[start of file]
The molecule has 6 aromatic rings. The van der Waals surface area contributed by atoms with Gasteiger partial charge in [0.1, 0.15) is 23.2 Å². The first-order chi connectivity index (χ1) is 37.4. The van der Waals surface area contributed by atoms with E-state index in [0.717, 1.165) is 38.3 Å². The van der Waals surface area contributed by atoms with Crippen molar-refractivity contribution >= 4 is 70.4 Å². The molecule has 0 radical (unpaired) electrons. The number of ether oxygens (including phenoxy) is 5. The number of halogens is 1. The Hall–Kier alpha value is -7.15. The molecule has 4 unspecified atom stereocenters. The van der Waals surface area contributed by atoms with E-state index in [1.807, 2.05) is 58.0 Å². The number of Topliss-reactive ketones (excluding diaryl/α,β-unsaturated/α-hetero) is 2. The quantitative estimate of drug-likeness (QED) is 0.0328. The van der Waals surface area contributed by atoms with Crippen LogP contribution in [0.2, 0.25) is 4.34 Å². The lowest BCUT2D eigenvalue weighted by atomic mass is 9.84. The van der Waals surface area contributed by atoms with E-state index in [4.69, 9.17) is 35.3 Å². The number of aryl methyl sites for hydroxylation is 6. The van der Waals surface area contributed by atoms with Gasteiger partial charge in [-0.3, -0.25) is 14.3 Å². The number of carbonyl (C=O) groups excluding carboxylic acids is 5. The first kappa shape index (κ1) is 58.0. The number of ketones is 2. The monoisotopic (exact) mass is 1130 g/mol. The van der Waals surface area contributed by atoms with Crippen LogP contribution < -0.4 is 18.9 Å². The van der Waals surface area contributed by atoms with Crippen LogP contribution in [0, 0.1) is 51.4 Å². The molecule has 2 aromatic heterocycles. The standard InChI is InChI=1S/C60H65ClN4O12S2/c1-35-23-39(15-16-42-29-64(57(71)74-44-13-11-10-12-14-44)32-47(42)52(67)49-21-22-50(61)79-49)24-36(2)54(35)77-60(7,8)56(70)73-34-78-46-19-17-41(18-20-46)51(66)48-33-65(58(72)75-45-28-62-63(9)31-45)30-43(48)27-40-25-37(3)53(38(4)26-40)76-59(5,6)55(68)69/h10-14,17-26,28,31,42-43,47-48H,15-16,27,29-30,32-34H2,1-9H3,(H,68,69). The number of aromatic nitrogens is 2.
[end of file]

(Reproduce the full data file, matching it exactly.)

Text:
The molecule has 6 aromatic rings. The van der Waals surface area contributed by atoms with Gasteiger partial charge in [0.1, 0.15) is 23.2 Å². The first-order chi connectivity index (χ1) is 37.4. The van der Waals surface area contributed by atoms with E-state index in [0.717, 1.165) is 38.3 Å². The van der Waals surface area contributed by atoms with Crippen molar-refractivity contribution >= 4 is 70.4 Å². The molecule has 0 radical (unpaired) electrons. The number of ether oxygens (including phenoxy) is 5. The number of halogens is 1. The Hall–Kier alpha value is -7.15. The molecule has 4 unspecified atom stereocenters. The van der Waals surface area contributed by atoms with E-state index in [1.807, 2.05) is 58.0 Å². The number of Topliss-reactive ketones (excluding diaryl/α,β-unsaturated/α-hetero) is 2. The quantitative estimate of drug-likeness (QED) is 0.0328. The van der Waals surface area contributed by atoms with Crippen LogP contribution in [0.2, 0.25) is 4.34 Å². The lowest BCUT2D eigenvalue weighted by atomic mass is 9.84. The van der Waals surface area contributed by atoms with E-state index in [4.69, 9.17) is 35.3 Å². The number of aryl methyl sites for hydroxylation is 6. The van der Waals surface area contributed by atoms with Gasteiger partial charge in [-0.3, -0.25) is 14.3 Å². The number of carbonyl (C=O) groups excluding carboxylic acids is 5. The first kappa shape index (κ1) is 58.0. The number of ketones is 2. The monoisotopic (exact) mass is 1130 g/mol. The van der Waals surface area contributed by atoms with Crippen LogP contribution < -0.4 is 18.9 Å². The van der Waals surface area contributed by atoms with Crippen LogP contribution in [0, 0.1) is 51.4 Å². The molecule has 2 aromatic heterocycles. The standard InChI is InChI=1S/C60H65ClN4O12S2/c1-35-23-39(15-16-42-29-64(57(71)74-44-13-11-10-12-14-44)32-47(42)52(67)49-21-22-50(61)79-49)24-36(2)54(35)77-60(7,8)56(70)73-34-78-46-19-17-41(18-20-46)51(66)48-33-65(58(72)75-45-28-62-63(9)31-45)30-43(48)27-40-25-37(3)53(38(4)26-40)76-59(5,6)55(68)69/h10-14,17-26,28,31,42-43,47-48H,15-16,27,29-30,32-34H2,1-9H3,(H,68,69). The number of aromatic nitrogens is 2.